Hiroshi Oka, Senior Fellow
Regional financial institutions facing declining profitability are pursuing initiatives for community-based financing to establish sustainable business models. According to the Annual Report from the Financial Services Agency of Japan (FSA), this financial model “aims to promote the development of the local economy and stabilize its management base through […] financing based on a business value evaluation of business partners and business support among others.” It is an effort to provide added value such as loans based on business feasibility evaluations and business support, among others, to business partner companies by increasing net-income capital by raising the lending interest rate.
This community-based finance model takes the stance that, in response to business support and information provided by the regional financial institution, and activities to promote understanding of the businesses conducted by the company, the business partner company acknowledges its value and responds to the interest rate increase (pays a reasonable price). In interviews and opinion surveys targeting corporations conducted by the FSA, it was found that “Corporations are more inclined to emphasize attitudes which bring financial institutions closer to other corporations, such as ‘seeking understanding of their company and their company’s business’ and ‘trust-based relationships built over the long term’ rather than ‘interest rate conditions of loans’”, meaning that the idea and direction assumed by community-based finance are consistent. However, in an interview survey targeting regional financial institutions conducted by this author, significant doubt about the FSA’s report was expressed: “Many corporate managers are particular about the interest rates from regional financial institutions, which goes against the FSA’s findings”.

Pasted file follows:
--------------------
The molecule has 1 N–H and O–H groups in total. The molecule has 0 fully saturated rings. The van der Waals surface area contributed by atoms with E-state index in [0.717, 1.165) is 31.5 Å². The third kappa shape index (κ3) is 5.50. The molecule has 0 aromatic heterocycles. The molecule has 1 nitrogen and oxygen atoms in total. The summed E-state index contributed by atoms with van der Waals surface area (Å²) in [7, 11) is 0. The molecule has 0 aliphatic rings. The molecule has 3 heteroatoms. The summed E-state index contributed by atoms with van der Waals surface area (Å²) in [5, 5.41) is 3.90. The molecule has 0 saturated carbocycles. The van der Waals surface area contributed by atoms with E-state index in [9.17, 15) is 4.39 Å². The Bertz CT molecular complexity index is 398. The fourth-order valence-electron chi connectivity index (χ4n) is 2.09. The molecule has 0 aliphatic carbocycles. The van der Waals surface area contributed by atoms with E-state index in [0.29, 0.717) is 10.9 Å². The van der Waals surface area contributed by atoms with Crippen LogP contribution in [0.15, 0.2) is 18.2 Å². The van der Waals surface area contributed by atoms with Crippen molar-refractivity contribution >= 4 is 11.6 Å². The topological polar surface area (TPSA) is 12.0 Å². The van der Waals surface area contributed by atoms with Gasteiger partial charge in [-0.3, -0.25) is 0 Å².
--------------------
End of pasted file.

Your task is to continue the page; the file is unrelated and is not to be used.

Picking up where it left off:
Moreover, in financing based on the business feasibility evaluation, which is the core of community-based finance, problems such as the below were expressed:
Companies targeted for loans based on their business feasibility evaluation are those in which the obligor is classified from the lowest to the normal level of caution, and in some cases is defined as being concerned about the possibility of bankruptcy, with a high risk of collateral. Potential bad loans will be accumulated when advancing lending methods with the above problems, and it is also expected that it will become obvious instantaneously due to changes in the economic environment.
The full version of this report is available in PDF format below. This report is only available in Japanese.
Issues of Community-Based Financing and the Possibility of Cash-Flow Lending (1.23 MB )
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